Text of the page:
the teaching of more geography
in elementary and high schools in
Oregon. Dicken was an initial
member of the body of geography
teachers when it was first formed.
Rushees Can Set
New Rush Dates
Today at SU
Men rushees can make new rush
ing dates at 3 p.m. today in the
Student Union. Athletes who have
athletic practice at this hour can
make changes earlier.
Those who wish to break rush
ing dates can do so at 10:30 to
'night and tomorrow night in Ger
Two hundred and thirty eight
men are going through rushing
now, Ted Goodwin, Interfraternity
graduate adviser, said. That fig
ure is approximately 30 more
rushees than had signed during
official pre-rushing sign-up days,
which began November 17.
Each fraternity is asked to send
two representativesto the SU at
3 p.m. today to sign up new date
hours for rushees.
The list of dates cancelled by
fraternities will be available for
rushees to check before making
Gerlinger Annex will be “off
limits” to all fraternity members
during the evening hours while
rushees are dropping dates, Good
Meet in SU Tonight
The Future Teachers of Oregon,
meets at 7 p.m. tonight at the Stu
dent Union to hear P. E. Kamply,
professor of education, and A. C.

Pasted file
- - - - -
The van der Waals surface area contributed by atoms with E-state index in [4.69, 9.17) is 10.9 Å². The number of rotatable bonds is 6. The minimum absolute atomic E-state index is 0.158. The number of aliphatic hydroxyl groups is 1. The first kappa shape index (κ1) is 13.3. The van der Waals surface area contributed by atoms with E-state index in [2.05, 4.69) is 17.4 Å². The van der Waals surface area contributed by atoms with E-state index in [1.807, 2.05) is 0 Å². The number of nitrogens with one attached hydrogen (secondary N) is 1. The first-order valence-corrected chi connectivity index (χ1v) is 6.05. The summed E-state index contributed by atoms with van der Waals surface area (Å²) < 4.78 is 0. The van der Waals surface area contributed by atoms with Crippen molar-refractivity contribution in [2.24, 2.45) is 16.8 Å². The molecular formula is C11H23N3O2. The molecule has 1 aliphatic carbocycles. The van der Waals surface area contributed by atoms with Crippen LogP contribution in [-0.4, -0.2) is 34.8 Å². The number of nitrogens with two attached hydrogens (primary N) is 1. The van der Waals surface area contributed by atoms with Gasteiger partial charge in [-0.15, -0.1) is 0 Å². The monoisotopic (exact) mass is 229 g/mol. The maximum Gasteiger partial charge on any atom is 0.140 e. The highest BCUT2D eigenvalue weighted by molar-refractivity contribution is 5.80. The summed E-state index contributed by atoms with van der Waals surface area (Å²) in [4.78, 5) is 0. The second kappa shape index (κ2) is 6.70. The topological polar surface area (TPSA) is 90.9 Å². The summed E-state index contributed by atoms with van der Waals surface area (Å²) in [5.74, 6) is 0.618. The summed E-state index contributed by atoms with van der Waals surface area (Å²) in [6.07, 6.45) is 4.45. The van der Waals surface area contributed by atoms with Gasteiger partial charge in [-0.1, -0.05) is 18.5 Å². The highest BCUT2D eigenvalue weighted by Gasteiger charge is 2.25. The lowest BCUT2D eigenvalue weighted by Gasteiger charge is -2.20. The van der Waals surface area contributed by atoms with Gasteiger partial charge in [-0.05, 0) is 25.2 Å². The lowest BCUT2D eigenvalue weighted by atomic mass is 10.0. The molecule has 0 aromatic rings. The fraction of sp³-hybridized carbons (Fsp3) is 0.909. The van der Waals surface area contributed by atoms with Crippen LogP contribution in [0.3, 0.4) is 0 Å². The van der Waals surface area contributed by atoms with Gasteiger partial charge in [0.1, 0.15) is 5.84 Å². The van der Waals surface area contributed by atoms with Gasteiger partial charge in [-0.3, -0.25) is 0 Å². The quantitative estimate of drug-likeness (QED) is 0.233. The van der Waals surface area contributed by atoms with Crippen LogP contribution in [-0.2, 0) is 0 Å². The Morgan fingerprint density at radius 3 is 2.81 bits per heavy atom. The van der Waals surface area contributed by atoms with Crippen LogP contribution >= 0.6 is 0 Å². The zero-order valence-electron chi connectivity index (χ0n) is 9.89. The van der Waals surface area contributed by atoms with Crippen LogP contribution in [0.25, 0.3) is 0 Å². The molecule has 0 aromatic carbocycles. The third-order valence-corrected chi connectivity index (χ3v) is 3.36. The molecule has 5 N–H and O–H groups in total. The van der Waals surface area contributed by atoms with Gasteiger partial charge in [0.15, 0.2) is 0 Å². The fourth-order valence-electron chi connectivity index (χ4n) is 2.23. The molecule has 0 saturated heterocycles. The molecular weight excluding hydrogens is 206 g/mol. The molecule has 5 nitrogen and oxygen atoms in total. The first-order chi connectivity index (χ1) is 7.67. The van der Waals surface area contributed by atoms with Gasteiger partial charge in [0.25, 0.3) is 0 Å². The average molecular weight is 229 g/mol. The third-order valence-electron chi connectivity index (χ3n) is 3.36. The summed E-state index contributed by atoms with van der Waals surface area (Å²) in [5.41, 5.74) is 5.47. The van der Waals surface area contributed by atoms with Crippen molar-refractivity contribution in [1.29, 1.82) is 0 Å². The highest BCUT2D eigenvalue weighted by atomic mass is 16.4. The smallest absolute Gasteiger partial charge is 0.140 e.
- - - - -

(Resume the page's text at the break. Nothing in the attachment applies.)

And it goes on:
Hearn, associate professor of edu
cation, on the subject of the Ore
gon Education Association.
The two professors will discuss
the relation of the FTO to the
OEA, and will answer questions
about teacher placement and cir
riculum, Dorothy Jacobs, secre
tary, explained. All students in
terested in teaching are welcome.
Billiard Champion to Give
Two Exhibitions at SU
“Show me a shot I can't make”
will be the theme of Charles C.
Peterson, the world’s trick and
fancy shot billiard champion, at
exhibitions in the Student Union
recreation department on Satur
day and Monday. Time and place
has not been set.
Since 1931 Peterson, under the
sponsorship of the Billiard Con
gress of America, and the Associa
tion of College Unions, has car
ried his billiard “gospel” to Amer
ican colleges, boy's clubs, and
During the war Peterson gave
more exhibitions in camps of the
armed forces than any other en
The seventy-two year old mast
er of the cue has accumulated ap
proximately 550 fancy shots, but
he has declared that they are only
incidental to his purpose. What he
wants to do—and what he has
been doing for the past 25 years—
is to teach beginners that billiards
is an easy game to learn and easy
He maintains that with reason
able attention to simple funda
mentals the individual can play
well within a relatively short
“Dollar Shot” Famous
The “dollar shot” is probably
one of Peterson’s best known ex
amples of trick artistry. Peterson
stands a silver dollar on end be
tween two pieces of billiard chalk*
The pieces of chalk are about one
quarter of an inch apart. Peter
son then strokes the dollar to the
far cushion, from whence it rolls
back right through the two pieces
Sigh Tor more